DURING the period 1521-22, Martin Luther was in Wartburg Castle in Thuringia, working hard at his translation of the Bible into German. We learn from contemporary accounts that he was plagued by demons, depression, and general malaise, and that he sweated a great deal. He believed fervently in the devil, which today we would describe as that destructive force in the human psyche which can lead to a person’s being swallowed up; and this can lead past the point of no return —
the point where all hope is abandoned.
Legend says that Martin Luther, in a rage, hurled his inkpot at the devil. We may suppose the devil derived some satisfaction from this. Perhaps the devil’s greatest triumph is that we should either take him too seriously — or fail to take him seriously enough. Luther would have thrown the inkpot at the devil only if he took him extremely seriously. (In other contexts, much of Luther’s rage was directed against his father, who was both a bully and a tyrant; and, famously, against the Pope.)
Years ago, when tourists visited Luther’s cell, the guide would identify the dark stain next to the desk of the Reformer as the mark of where Luther threw the inkpot at the Devil. If you visit Luther’s cell today, a pin-prick of a hole in the wall will be proudly pointed out by the guide; but there is no sign of black ink. Maybe it is just a legend, but legends often have meaning. Certainly, it was so well known that it was included in a famous collection of stories by the Brothers Grimm.
TODAY, psychotherapists define depression as rage or anger turned in on the self. At first sight, therefore, Luther’s gesture might appear to be therapeutic: at last he could express his rage.
The manifestations of rage in public in contemporary society are many and diverse, from road rage to computer rage. Rage is aimed at children, lovers, parents, authorities, subordinates, and strangers; and at ideological, religious, and political causes.
Murderous rage generates feelings that one would not normally bring to their obvious conclusion; but such feelings are standard literary fare, not least for the Ancient Greeks. They puzzled over these urges, and explored their permutations in myth and drama. Oedipus kills his father in a fit of road rage.
IT IS in this context that the Swiss Protestant theologian Lytta Basset has coined the phrase “Holy Rage”. She draws heavily on the Jewish Bible. So much of the relationship between God and Man in the Old Testament is a running battle, an argument. This can be essential in human growth; for the gift of God himself must be found in our feelings. He abides at the very deepest level of who we are.
We can use our anger and aggression as a powerfully creative force. Job shook his fist in anger at his suffering: “Why do the wicked prosper? Why do the righteous suffer?”’(Job 21.7-15). In return, God delivers a coup de poing: “Where were you when I created the world?” And, later: “Proud man, know you not that you know nothing?” At its most productive, rage against God can be a route to trusting independence. It is a call to spiritual adulthood and maturity.
When God says to Job, “Gird up thyself like a man and answer thou me” (Job 38.3), this is anger. Remember the words of Metropolitan Anthony Bloom in his book School for Prayer: “To meet God means to enter into a cave with a tiger — it’s not a pussy cat that you meet, it is a tiger. You must enter into it, and not just seek information about it.”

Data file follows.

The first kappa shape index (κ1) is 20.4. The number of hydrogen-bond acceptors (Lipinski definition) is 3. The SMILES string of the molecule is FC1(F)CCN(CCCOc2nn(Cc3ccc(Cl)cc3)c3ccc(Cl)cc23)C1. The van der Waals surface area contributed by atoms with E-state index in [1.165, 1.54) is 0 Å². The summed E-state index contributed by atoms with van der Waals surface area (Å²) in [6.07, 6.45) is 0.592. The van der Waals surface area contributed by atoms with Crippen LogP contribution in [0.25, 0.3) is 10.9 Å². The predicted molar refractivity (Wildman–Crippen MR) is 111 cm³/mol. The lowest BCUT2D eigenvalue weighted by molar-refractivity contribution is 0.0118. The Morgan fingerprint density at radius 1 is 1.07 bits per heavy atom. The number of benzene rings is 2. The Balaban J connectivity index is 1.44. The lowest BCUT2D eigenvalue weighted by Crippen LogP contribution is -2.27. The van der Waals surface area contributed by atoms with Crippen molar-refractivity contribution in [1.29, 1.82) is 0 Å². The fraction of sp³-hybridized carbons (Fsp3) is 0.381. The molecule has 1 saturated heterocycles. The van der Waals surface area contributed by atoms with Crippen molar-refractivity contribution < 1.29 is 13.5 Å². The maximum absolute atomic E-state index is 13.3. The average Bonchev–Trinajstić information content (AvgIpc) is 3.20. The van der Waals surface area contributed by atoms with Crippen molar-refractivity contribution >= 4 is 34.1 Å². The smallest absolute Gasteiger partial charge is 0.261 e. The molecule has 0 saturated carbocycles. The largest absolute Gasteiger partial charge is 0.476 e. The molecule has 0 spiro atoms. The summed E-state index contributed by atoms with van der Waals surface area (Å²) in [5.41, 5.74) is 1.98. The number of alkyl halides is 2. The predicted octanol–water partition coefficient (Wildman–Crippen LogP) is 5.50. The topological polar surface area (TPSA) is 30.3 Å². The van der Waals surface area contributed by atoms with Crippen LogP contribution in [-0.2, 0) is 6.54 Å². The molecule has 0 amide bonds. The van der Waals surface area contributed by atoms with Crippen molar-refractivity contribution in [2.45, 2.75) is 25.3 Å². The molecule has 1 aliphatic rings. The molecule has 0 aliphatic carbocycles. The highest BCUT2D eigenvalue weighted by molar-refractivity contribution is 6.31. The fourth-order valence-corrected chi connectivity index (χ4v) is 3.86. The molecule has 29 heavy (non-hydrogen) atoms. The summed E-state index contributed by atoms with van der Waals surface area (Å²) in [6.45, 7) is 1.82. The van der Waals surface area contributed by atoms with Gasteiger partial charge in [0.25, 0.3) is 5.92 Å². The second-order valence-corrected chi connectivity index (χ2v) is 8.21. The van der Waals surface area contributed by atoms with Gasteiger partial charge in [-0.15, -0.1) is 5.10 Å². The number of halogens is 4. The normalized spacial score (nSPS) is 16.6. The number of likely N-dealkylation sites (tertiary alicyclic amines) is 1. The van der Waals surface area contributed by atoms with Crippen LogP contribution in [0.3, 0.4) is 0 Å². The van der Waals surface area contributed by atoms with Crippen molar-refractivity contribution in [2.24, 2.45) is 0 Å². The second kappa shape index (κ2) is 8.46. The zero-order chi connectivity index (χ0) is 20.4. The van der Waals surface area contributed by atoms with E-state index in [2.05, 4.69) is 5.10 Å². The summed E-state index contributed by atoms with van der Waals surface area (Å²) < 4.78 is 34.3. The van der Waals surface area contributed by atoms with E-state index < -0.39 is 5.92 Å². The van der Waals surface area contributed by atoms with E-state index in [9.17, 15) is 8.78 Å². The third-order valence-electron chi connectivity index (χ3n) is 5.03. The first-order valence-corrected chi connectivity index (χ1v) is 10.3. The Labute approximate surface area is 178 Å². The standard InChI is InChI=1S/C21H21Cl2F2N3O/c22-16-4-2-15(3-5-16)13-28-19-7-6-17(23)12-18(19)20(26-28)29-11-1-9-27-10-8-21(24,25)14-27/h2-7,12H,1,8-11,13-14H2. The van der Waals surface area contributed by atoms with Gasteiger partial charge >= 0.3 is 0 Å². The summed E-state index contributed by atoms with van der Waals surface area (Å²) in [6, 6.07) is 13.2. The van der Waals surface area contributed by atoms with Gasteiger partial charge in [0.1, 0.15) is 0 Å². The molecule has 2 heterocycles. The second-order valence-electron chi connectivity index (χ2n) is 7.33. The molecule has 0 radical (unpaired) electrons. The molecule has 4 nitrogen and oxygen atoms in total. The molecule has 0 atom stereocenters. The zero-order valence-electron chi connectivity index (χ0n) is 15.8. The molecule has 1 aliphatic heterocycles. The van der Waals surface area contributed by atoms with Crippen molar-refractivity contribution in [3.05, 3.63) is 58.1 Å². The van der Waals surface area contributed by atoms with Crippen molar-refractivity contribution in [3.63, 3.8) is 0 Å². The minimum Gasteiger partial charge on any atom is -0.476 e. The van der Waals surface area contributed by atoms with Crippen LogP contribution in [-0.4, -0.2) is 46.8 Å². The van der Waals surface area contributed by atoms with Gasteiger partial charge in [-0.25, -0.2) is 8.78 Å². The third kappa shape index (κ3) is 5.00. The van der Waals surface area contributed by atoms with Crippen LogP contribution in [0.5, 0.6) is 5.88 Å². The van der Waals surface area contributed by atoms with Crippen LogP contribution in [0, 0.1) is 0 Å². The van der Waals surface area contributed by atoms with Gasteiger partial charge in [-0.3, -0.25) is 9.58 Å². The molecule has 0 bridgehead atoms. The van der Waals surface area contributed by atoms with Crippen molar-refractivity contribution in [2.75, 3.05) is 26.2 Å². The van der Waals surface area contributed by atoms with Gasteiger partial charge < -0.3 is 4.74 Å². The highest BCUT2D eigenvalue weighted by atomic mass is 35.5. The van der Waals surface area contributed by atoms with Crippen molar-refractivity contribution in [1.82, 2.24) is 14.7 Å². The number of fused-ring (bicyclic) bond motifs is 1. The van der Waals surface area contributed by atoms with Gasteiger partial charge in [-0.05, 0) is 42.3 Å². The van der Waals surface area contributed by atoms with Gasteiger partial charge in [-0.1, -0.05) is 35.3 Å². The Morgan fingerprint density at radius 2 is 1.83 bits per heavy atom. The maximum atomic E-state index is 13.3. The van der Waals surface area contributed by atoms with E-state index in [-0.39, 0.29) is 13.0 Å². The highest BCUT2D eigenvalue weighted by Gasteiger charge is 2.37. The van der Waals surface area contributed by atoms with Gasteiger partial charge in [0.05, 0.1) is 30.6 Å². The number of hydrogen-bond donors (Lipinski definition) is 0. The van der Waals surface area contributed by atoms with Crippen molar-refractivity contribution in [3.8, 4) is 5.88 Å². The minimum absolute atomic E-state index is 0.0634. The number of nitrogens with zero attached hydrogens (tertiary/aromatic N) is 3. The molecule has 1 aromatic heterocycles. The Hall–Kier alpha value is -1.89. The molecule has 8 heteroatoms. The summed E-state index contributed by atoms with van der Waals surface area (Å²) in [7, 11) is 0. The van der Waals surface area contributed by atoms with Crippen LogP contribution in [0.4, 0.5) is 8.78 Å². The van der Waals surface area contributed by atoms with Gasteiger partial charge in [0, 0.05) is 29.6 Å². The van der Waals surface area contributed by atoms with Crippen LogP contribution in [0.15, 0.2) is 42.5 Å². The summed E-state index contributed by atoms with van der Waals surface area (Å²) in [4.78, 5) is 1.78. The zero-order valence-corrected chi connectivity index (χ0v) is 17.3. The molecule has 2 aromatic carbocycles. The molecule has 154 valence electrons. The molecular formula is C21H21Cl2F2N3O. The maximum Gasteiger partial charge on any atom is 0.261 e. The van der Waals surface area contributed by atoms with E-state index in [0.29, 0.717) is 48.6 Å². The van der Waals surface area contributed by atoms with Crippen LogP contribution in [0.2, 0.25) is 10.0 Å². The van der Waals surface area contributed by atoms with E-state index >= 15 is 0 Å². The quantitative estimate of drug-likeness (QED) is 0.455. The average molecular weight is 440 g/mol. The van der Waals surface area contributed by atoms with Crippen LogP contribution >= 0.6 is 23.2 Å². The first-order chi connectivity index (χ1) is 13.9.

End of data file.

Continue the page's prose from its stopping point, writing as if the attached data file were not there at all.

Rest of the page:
Job understood this: “When I say ‘My bed shall comfort me, my couch shall ease my complaint,’ then thou scarest me with dreams and terrifiest me through visions. I loathe it. I would not live always. Let me alone” (Job 7.16).
There is no more effective modern portrayal of holy rage than the episode in Pasolini’s film The Gospel According to St Matthew when Jesus enters the Temple and casts out the merchants and moneylenders. The viewer detects graphically the slow rise
to anger on the part of Jesus, to the point where it turns into violence. This is rage as
a form of primal energy.
AS THE years advanced, Luther began to see that the most effective weapon against the devil was ridicule rather than rage. Even anger can pass into ridicule: “Behold man has become as one of us,” God says (Genesis 3.22). And God is good at ridicule.
But the devil cannot bear it: he cannot endure not being taken seriously. If you hurl a pot of ink at him, you are taking him very seriously. Humour, mockery, and ridicule are means of keeping ourselves and others in proportion. “Satan”, Luther wrote, “may be overcome with ridicule, but in faith, and not in presumption. If he does not stop to vex me but faces me with my sins, I reply ‘Dear Devil, I have heard the record. But I have committed far more sins than stand in your record.’
“If he does not stop accusing me as a sinner I respond, ‘Holy Satan, pray for me. You have never done anything evil and alone are holy. Go to God and acquire grace for yourself. If you want to make me righteous, I tell you ‘Physician, heal thyself.’’”
MURIEL SPARK’s novel The Only Problem has a modern-day setting but is based on a close study of the book of Job. “The Book of Job has always fascinated me,” she wrote. “Job was a rich man, an establishment figure who endured all that suffering. Along came his friends, who told him he must have done something wrong, but he said ‘No, I think my character is rather good, actually.’” But, she continued, “I do not moralise in my novels — maybe I should, but I don’t. The literature of savage ridicule is the only weapon we have left.”
Maybe there is a lesson in this for us to- day. In the face of all the things in the world that plague us, we, too, should turn our rage into ridicule.
And perhaps we should not take ourselves too seriously, either.